200,001 201,001 202,001 203,001 204,001 205,001 206,001 207,001 208,001 209,001
210,001 211,001 212,001 213,001 214,001 215,001 216,001 217,001 218,001 219,001
220,001 221,001 222,001 223,001 224,001 225,001 226,001 227,001 228,001 229,001
230,001 231,001 232,001 233,001 234,001 235,001 236,001 237,001 238,001 239,001
240,001 241,001 242,001 243,001 244,001 245,001 246,001 247,001 248,001 249,001
250,001 251,001 252,001 253,001 254,001 255,001 256,001 257,001 258,001 259,001
260,001 261,001 262,001 263,001 264,001 265,001 266,001 267,001 268,001 269,001
270,001 271,001 272,001 273,001 274,001 275,001 276,001 277,001 278,001 279,001
280,001 281,001 282,001 283,001 284,001 285,001 286,001 287,001 288,001 289,001
290,001 291,001 292,001 293,001 294,001 295,001 296,001 297,001 298,001 299,001

Numberings 300,001–400,000

300,001 301,001 302,001 303,001 304,001 305,001 306,001 307,001 308,001 309,001
310,001 311,001 312,001 313,001 314,001 315,001 316,001 317,001 318,001 319,001
320,001 321,001 322,001 323,001 324,001 325,001 326,001 327,001 328,001 329,001
330,001 331,001 332,001 333,001 334,001 335,001 336,001 337,001 338,001 339,001
340,001 341,001 342,001 343,001 344,001 345,001 346,001 347,001 348,001 349,001
350,001 351,001 352,001 353,001 354,001 355,001 356,001 357,001 358,001 359,001
360,001 361,001 362,001 363,001 364,001 365,001 366,001 367,001 368,001 369,001
370,001 371,001 372,001 373,001 374,001 375,001 376,001 377,001 378,001 379,001
380,001 381,001 382,001 383,001 384,001 385,001 386,001 387,001 388,001 389,001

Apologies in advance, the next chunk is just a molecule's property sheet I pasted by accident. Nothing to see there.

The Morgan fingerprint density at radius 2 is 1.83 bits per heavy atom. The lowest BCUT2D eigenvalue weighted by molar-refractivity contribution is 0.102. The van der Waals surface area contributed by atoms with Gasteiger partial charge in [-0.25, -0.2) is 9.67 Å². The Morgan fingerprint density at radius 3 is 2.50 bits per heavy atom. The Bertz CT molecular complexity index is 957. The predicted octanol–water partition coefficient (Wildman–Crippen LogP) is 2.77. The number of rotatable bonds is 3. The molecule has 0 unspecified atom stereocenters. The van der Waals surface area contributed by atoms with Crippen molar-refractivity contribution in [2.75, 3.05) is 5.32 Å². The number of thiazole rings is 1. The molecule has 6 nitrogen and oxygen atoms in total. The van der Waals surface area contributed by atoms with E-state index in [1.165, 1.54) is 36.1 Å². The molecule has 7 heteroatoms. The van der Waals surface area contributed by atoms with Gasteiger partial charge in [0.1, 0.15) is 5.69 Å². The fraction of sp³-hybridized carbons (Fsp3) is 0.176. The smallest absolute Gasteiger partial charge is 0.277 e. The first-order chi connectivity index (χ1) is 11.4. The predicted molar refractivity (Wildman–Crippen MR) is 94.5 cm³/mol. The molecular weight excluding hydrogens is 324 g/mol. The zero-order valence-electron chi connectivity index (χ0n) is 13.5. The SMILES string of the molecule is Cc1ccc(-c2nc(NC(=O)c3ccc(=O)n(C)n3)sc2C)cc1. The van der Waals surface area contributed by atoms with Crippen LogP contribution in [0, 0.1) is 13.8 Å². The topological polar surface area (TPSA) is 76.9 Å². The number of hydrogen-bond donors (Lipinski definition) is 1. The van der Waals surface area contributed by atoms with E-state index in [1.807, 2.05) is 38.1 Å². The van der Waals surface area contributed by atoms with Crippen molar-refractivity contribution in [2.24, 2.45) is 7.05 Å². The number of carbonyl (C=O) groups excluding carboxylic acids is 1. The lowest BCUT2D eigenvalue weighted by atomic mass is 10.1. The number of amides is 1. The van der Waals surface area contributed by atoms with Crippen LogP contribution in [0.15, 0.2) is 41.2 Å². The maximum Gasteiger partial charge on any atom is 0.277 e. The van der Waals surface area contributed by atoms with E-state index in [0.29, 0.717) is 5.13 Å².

390,001 391,001 392,001 393,001 394,001 395,001 396,001 397,001 398,001 399,001

Numberings 400,001–500,000

400,001 401,001 402,001 403,001 404,001 405,001 406,001 407,001 408,001 409,001
410,001 411,001 412,001 413,001 414,001 415,001 416,001 417,001 418,001 419,001
420,001 421,001 422,001 423,001 424,001 425,001 426,001 427,001 428,001 429,001
430,001 431,001 432,001 433,001 434,001 435,001 436,001 437,001 438,001 439,001
440,001 441,001 442,001 443,001 444,001 445,001 446,001 447,001 448,001 449,001
450,001 451,001 452,001 453,001 454,001 455,001 456,001 457,001 458,001 459,001
460,001 461,001 462,001 463,001 464,001 465,001 466,001 467,001 468,001 469,001
470,001 471,001 472,001 473,001 474,001 475,001 476,001 477,001 478,001 479,001
480,001 481,001 482,001 483,001 484,001 485,001 486,001 487,001 488,001 489,001
490,001 491,001 492,001 493,001 494,001 495,001 496,001 497,001 498,001 499,001

Numberings 500,001–600,000

500,001 501,001 502,001 503,001 504,001 505,001 506,001 507,001 508,001 509,001
510,001 511,001 512,001 513,001 514,001 515,001 516,001 517,001 518,001 519,001